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The Testing Conversation: Focus Less on Time, More on ValueAre American kids spending too much time taking standardized tests in schools? Ask many parents, and even President Obama, and you’ll likely get a resounding YES. But is this an accurate assessment of the reality of student testing in U.S. schools?

A report cited by the President said that kids spend 20 – 25 hours each school year taking standardized tests, and this is likely accurate, but is it a lot? Let’s put this number into perspective. Students spend about seven hours at school each day. Take an hour back for lunch and recess, and it’s a solid six hours. If you then factor the total school hours for the year, it works out to just over 2 percent of total school time taking standardized tests. Is this too much?

An article from OECD Education & Skills Today – Are American students over-tested? Listen to what students themselves say – also did some comparisons of time spent in testing between students in the US and in other countries. OECD asked 15-year old students taking the global PISA assessment how frequently they take part in standardized tests.

34% of 15-year-olds in the Netherlands said they take a standardized test at least once a month, 21% of students in Israel said so, and on average across OECD countries 8% of students so reported. In the United States, only 2% of students said they took standardized tests at least once a month. By the way, that turns out to be exactly the same share as in Finland.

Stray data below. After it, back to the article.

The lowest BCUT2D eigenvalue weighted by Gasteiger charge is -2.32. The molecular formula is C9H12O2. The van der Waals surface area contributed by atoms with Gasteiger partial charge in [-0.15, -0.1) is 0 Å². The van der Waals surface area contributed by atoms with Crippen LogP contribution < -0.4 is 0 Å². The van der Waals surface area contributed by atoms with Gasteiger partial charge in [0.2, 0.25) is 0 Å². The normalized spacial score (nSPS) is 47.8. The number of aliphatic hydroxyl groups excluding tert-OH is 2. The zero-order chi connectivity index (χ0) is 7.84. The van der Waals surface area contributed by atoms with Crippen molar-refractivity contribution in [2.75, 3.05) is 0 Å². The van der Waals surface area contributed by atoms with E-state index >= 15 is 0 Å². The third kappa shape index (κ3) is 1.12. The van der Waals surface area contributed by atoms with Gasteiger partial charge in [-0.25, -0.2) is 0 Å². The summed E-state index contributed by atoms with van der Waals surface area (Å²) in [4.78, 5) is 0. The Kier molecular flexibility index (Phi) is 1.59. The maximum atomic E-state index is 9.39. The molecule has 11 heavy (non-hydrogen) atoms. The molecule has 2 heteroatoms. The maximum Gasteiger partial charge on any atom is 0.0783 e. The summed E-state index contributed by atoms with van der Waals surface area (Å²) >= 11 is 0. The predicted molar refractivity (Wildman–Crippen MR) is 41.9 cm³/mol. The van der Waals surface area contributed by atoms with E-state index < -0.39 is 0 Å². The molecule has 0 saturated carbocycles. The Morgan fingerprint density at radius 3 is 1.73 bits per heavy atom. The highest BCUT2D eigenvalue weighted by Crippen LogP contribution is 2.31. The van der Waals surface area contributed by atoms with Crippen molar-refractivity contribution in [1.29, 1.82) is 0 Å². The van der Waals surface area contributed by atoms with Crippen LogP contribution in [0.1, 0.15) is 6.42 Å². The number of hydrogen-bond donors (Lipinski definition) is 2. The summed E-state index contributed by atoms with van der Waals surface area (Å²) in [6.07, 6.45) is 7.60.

Aside from calculations and international comparisons, the discussion should focus less on how much testing is taking place and more on the purpose and value of the testing and the usefulness and timeliness of the data that results from it. These are conversations many in education have had on numerous occasions, particularly when tests were used primarily for accountability and offered no practical assistance, support, or feedback for students and teachers.

With the passage of the Every Student Succeeds Act (ESSA), the conversation is shifting in a productive way to focus on the quality of tests and the usefulness of the data. Now, people are asking – is the time we are spending on assessment worthwhile, and are the tests delivering relevant feedback to teachers, students and parents while still providing important checks on progress for the nation’s students? Is the assessment providing information about student growth and enabling teachers to understand student learning? If a test does these things, isn’t that a valuable use of class time?

In this current climate of shifting standards and tests, the time is right to explore the purpose of testing, encourage the examination of decisions being made based on timely assessment outcomes, and promote dialogue on how we can best help positively transform our education systems. This dovetails nicely into what we’re trying to do here at Assessment Literacy, and that is help foster a comprehensive understanding of assessment and its role in learning. Our website is designed to help educators understand the different uses of assessment and how to apply assessment data to support classroom learning.

We’d love to hear what you think on the important topic of assessment purpose, so share your thoughts with us on Twitter (@Assess2Learn) or Facebook.